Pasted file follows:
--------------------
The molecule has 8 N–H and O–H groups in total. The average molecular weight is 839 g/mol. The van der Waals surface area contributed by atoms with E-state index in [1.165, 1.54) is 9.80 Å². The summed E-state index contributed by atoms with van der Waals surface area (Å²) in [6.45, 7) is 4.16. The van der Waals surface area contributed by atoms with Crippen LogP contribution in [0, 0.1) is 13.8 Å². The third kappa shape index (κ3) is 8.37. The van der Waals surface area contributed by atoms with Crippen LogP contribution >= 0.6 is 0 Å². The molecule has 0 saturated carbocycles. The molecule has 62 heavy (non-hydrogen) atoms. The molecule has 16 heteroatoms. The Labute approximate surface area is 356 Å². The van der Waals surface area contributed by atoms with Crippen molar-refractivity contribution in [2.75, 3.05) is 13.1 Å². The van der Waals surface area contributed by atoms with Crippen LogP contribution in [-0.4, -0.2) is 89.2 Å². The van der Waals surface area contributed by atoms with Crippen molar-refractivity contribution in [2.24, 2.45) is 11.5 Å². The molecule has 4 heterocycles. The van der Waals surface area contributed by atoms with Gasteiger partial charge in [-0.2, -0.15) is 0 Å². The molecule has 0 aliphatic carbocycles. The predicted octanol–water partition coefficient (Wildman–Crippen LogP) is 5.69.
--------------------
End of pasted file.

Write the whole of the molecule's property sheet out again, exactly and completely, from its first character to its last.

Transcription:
The molecule has 8 N–H and O–H groups in total. The average molecular weight is 839 g/mol. The van der Waals surface area contributed by atoms with E-state index in [1.165, 1.54) is 9.80 Å². The summed E-state index contributed by atoms with van der Waals surface area (Å²) in [6.45, 7) is 4.16. The van der Waals surface area contributed by atoms with Crippen LogP contribution in [0, 0.1) is 13.8 Å². The third kappa shape index (κ3) is 8.37. The van der Waals surface area contributed by atoms with Crippen LogP contribution >= 0.6 is 0 Å². The molecule has 0 saturated carbocycles. The molecule has 62 heavy (non-hydrogen) atoms. The molecule has 16 heteroatoms. The Labute approximate surface area is 356 Å². The van der Waals surface area contributed by atoms with Crippen molar-refractivity contribution in [2.75, 3.05) is 13.1 Å². The van der Waals surface area contributed by atoms with Crippen LogP contribution in [-0.4, -0.2) is 89.2 Å². The van der Waals surface area contributed by atoms with Crippen molar-refractivity contribution in [2.24, 2.45) is 11.5 Å². The molecule has 4 heterocycles. The van der Waals surface area contributed by atoms with Gasteiger partial charge in [-0.2, -0.15) is 0 Å². The molecule has 0 aliphatic carbocycles. The predicted octanol–water partition coefficient (Wildman–Crippen LogP) is 5.69.